Shaw: Should we pay for information?

The insanely high costs of Elsevier are not reasonable to ask of educational institutions and others. However, paying for access to information should be required of consumers on the internet, because it is not fair for publishers to provide that access and struggle to support their staff and publications themselves.


Photo illustration by James Year/The Daily Iowan

Nichole Shaw, Opinions Columnist

The University of California on Feb. 28 firmly decided not to renew its subscription with Elsevier — the largest scholarly publisher in the world, disseminating scientific, technical, and medical information through publicly funded research. Its reason: rapidly escalating costs of the subscription to the company.

“Make no mistake: The prices of scientific journals now are so high that not a single university in the U.S. — not the University of California, not Harvard, no institution — can afford to subscribe to them all,” said Jeffrey MacKie-Mason, the university librarian and economics professor at UC-Berkeley said in a press release. “Publishing our scholarship behind a paywall deprives people of the access to and benefits of publicly funded research. That is terrible for society.”

Elsevier and other scholarly journals are demanding too high subscription rates from institutions such as Cal, with access to the entire Elsevier database entering the multimillion-dollar tier, according to its price list. However, its demand for monetary support brings up an interesting conversation on where to draw the line for subscription rates and paywall fees for access to information that is produced by underpaid writers, authors, scientists, and scholars alike. 

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In the Information Age of the internet, people have turned from the traditional industry of industrialization to information technology in the 21st century. Subscription models are a controversial and shifting idea that plagues publishers across the globe as they ask the crucial question: Do we make our audience pay for information?

The establishment of the internet has made the relationship between accessing information and paying professionals such as journalists, scientists, and scholars more complex. Before the 21st century, people would pay for information to be delivered to or accessed by them. However, when the internet took off in the 21st century, consumers suddenly had exceptional access to information online at the click of a fingertip — and without paying for it.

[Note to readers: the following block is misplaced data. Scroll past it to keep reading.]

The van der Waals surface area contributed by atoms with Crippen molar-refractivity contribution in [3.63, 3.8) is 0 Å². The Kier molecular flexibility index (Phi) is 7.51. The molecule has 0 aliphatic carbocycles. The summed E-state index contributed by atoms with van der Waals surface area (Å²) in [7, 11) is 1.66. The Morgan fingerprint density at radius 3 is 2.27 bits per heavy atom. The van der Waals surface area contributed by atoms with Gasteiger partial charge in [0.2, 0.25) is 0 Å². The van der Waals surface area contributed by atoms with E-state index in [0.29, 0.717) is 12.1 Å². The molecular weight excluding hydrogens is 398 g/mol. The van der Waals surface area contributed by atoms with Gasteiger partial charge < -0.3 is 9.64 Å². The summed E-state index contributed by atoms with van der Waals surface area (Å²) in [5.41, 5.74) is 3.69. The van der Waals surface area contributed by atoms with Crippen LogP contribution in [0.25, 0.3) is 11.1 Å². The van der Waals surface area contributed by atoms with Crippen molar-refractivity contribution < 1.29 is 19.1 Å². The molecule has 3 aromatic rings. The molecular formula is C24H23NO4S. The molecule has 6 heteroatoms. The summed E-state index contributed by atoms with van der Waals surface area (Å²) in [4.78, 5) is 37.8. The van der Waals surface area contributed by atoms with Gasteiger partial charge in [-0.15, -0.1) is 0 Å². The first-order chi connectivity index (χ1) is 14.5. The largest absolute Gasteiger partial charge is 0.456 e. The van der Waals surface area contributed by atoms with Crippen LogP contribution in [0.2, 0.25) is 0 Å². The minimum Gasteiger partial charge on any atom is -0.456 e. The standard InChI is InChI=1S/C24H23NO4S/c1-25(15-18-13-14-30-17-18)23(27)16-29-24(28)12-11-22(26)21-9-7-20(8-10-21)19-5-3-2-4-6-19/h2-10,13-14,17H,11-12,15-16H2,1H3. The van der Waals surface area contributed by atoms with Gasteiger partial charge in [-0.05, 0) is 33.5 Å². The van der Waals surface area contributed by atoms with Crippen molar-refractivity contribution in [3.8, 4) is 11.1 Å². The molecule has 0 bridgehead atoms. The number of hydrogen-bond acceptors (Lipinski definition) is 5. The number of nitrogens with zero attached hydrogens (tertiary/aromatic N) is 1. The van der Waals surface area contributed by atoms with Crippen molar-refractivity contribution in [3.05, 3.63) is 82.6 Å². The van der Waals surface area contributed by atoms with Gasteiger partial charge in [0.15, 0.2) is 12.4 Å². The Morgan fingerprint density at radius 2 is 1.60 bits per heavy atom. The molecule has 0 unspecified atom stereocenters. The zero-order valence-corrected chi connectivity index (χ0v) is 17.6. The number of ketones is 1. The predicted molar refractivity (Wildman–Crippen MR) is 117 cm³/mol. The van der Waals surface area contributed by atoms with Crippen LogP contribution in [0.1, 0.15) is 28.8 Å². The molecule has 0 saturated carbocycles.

As a college student, I’m a big fan of never spending more than is absolutely necessary. Growing up in the Information Age, I was privileged to obtain pretty much unrestricted access to anything I wanted online. The introduction of newspaper paywalls in the mid-2010s was a shock to me, and I didn’t understand why I would have to pay for information and news if I never had to before.

However, as a journalist, I can also understand the need to come up with a realistic and supportive plan to cover the costs of running a website, printing and publishing stories, and paying professional staff. That’s why I pay the subscriptions to the New York Times and the Washington Post

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As a consumer, I already pay for such streaming services as Spotify, Hulu, and Netflix to watch television shows and films, which support the costs of those media platforms to make their own original content as well as obtain and/or manage partnerships with artists, screenwriters, actors, etc. Why is paying to support platforms that give us entertainment different from paying for information? They both inform us of contemporary current issues and events and reflect or report upon a looking glass of the trends and impulses of the society around them.

The people behind the information published are professionals who deserve to be paid and have a dependable, reasonable living income.

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